History teachers think that teaching kids to think means teaching them to make arguments. That’s partly true. An argument — a claim, supported by evidence and reasoning — is a species of thinking. But it’s not the only kind of thinking we need to teach students to do. On the contrary: it’s not even the most important kind. Our field, in a way rarely recognized explicitly but always acknowledged in practice, is predicated upon the capacity to tell a story. Narrative, like argument, is historical thinking. It’s the primary kind.
It’s obvious, upon a moment’s reflection, that telling true stories about what humans do with and to each other is the substance of history learning, the predicate upon which all other kinds of thinking — interpreting ideas and motives, explaining patterns and anomalies, making judgments about actors and outcomes — is based. If your students can’t tell you the story of your unit after you’ve taught it, in what sense can you say they’ve learned it? And if your unit has no story to begin with, what exactly was it about?
Narration Is The Hidden Skill
History teachers can be forgiven for overlooking the obvious: that an adept history student will be able to narrate historical events. Most of the official guidance, training, and in-service PD history teachers receive amounts to something like a conspiracy to hide the story. Consider the standards documents that give us our official, state-sanctioned targets for teaching and learning. They refer to lots and lots of stories, but in a form designed to hide their narrative structure and significance. They turn compelling narratives of change over time into lists. They do the same, incidentally, with thinking skills, which are really just the tools curious and skillful people use to satisfy their reasonable curiosity — their genuine questions — about what humans have done and continue to do to and for each other.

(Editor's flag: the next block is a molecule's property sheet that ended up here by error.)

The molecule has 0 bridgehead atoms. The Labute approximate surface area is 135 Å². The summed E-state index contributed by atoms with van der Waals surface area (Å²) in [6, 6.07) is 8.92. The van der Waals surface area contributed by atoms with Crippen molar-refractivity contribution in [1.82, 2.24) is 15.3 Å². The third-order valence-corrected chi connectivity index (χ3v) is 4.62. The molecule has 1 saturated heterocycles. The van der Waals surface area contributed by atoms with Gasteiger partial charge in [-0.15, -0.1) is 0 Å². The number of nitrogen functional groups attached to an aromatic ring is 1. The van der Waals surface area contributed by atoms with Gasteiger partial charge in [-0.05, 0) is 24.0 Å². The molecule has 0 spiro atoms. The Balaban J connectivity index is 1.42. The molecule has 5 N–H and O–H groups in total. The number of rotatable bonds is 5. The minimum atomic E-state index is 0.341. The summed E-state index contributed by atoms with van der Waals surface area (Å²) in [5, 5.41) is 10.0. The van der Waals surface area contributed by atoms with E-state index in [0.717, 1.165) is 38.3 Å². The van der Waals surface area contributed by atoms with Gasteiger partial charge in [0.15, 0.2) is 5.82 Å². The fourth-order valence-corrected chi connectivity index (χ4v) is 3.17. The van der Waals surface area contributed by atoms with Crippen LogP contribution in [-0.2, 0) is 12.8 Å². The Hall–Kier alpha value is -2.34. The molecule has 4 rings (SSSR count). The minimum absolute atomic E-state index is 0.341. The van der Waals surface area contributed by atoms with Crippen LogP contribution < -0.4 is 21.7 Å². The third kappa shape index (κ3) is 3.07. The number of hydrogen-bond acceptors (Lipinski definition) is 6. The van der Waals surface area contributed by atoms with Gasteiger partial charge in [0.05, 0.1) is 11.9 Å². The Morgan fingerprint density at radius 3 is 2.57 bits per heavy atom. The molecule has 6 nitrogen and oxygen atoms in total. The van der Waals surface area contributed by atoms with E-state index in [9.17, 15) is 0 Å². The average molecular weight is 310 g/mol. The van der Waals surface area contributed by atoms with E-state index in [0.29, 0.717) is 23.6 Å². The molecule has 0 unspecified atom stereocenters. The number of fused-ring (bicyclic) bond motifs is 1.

Or consider the College Board’s guidelines for AP World and US History. They list thinking skills, none of which is called “narrative” or “storytelling.” And when they themselves narrate, they do what they can to obscure that fact. And so the document that tells the story of world history in digest form, meant to outline the structure of the AP World History class, insists that each chunk of its grand story is a “concept.” It’s not. It’s a chunk of the story, a brief narrative about what happened. (Put the six eras of the overview into a six-box storyboard and you’ll see exactly what they’re actually doing.)
The Essential Question method plays the same game. According to Wiggins and McTighe, the Essential Question for a unit is supposed to capture an enduring understanding. When is it okay to kill? Under what conditions do empires fall apart? Great questions. But there are an indeterminate number of ways to answer them. The fact that in any particular course we choose World War II and the Ottoman Empire as the subject matter for our inquiry is a matter of complete indifference to the Essential Question method.